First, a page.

Soprano/Voice Teacher/Librettist/Producer Lorna MacDonald talks about her labour of love.
The Alexander Graham and Mabel Bell Story — A Music-Drama; July 2 — August 2, 2016. Alexander Graham Bell National Historic Site, Baddeck, Nova Scotia. www.bellsofbaddeck.com
One of the happiest occasions for residents and visitors of Nova Scotia’s Cape Breton Island this summer is the return of the quintessentially Canadian opera, The Bells of Baddeck. With music composed by Dean Burry and a libretto by soprano/Cape Breton native Lorna MacDonald, it premiered last summer to critical and audience acclaim. Now it’s back for a second season, with the same creative team and roster of artists. It opens on July 2 for a total of 21 performances, to take place on the Alexander Graham Bell National Historic Site in Baddeck, Nova Scotia. The revival is extra special, as MacDonald has arranged “Bell Chats,” a pre-curtain feature on some of the performance dates, to be given by descendants of the Bells, including their great-grandson and great-grand daughter.
Another important event is a special benefit performance on July 8th where the entire proceeds of the evening will be donated to the United Way of Cape Breton towards its program to end child poverty in the region. “Thirty percent of children on the Island live in poverty, and that’s a conservative number. If I can be part of a group that gives back to children of my home island, I’d want to do that. Mabel and Alec were motivators for social change, so this is very much in keeping with their spirit.” Earlier this month, The Bells of Baddeck received the Parks Canada CEO Award of Excellence (Visitor Experience Category), in recognition of its contribution to the region, in a ceremony held in Gatineau, Quebec. This opera attracted music fans and history buffs near and far to Cape Breton Island last summer. The Island was front and centre, showcased to the world this beautiful part of Canada, the warmth of its people, its natural beauty, and its rich cultural history.
This project is the brainchild of Canadian soprano Lorna MacDonald, Professor of Voice and Lois Marshall Chair at the Faculty of Music, University of Toronto. MacDonald hails from Port Morien, Cape Breton Island, not far from Beinn Bhreagh (“Beautiful Mountain” in Gaelic) the estate where the Bells lived – “Bell chose this area because it reminded him of Scotland.” MacDonald’s interest in the Bell story has spanned over a decade. In 2012, she took a sabbatical from the University to work on the project, armed with a SSHRC grant, the largest amount ever awarded to the Faculty of Music at the University of Toronto. She wrote the libretto for the work and commissioned Canadian composer Dean Burry to write the score. Burry is a very well known and successful Canadian composer, mostly (though not exclusively) of children’s operas.
When I contacted him for his thoughts on The Bells of Baddeck, he was deep in rehearsals for his opera The Hobbit with the Canadian Children’s Opera Company in Toronto. A native of Newfoundland, Burry had not been to Baddeck before he was approached by MacDonald. “It was my own first visit to Baddeck and the Bell Museum that provided all the inspiration I needed to create the “sound” of the show,” Burry says. “As a Newfoundlander, this part of the world holds a very special place in my heart. To see the way Alec and Mabel connected this small maritime town to the greater international community was nothing short of miraculous. Musically, the place, its history and Alec’s own love of the piano all play into the score of The Bells of Baddeck, offering a wonderful opportunity to incorporate the language of Scottish fiddling, barbershop, Victorian parlour music, operetta, Music Hall and ragtime. The natural beauty of Baddeck: the lake, the hills, the fields and the forests are reflected in the music and are as potent a draw as they were for Alec and Mabel so many years ago.”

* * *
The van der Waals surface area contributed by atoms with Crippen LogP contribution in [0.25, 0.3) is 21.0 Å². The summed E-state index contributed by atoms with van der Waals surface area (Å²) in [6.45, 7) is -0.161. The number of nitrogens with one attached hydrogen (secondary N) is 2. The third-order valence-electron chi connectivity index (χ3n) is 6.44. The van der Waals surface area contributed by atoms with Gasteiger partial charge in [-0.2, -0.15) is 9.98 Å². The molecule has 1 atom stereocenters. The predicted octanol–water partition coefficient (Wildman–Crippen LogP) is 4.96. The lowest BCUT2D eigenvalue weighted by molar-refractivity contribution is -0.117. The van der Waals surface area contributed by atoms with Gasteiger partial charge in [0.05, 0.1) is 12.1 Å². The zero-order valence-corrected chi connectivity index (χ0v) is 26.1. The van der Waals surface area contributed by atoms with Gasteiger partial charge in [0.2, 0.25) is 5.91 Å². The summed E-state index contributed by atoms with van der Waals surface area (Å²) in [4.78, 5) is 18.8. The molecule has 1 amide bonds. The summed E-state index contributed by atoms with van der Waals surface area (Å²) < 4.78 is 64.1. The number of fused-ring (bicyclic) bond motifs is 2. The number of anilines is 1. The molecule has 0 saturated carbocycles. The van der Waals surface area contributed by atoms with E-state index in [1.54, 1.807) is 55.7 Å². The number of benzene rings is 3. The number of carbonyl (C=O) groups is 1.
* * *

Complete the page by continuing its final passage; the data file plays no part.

Last month I interviewed Lorna MacDonald — quite appropriately by telephone! — to her home in Port Morien, Cape Breton, where she grew up. Opera Canada reviewer Daphna Levit called the show last summer a “tour de force” and an “exuberant musical tribute” to the life and times of Alexander Graham and Mabel Bell. The run of performances last summer was extremely well received. The hope is, with a successful second summer season, The Bells of Baddeck may go on the road in the future to other parts of Canada, or even the United States. In our hour long conversation, I asked Professor MacDonald for her thoughts on the genesis of this project, and her vision for its future:
JS: You call The Bells of Baddeck a music drama instead of an opera. Is there a reason for this? Perhaps the term “opera” may be a bit intimidating for people of Cape Breton where there isn’t any live opera?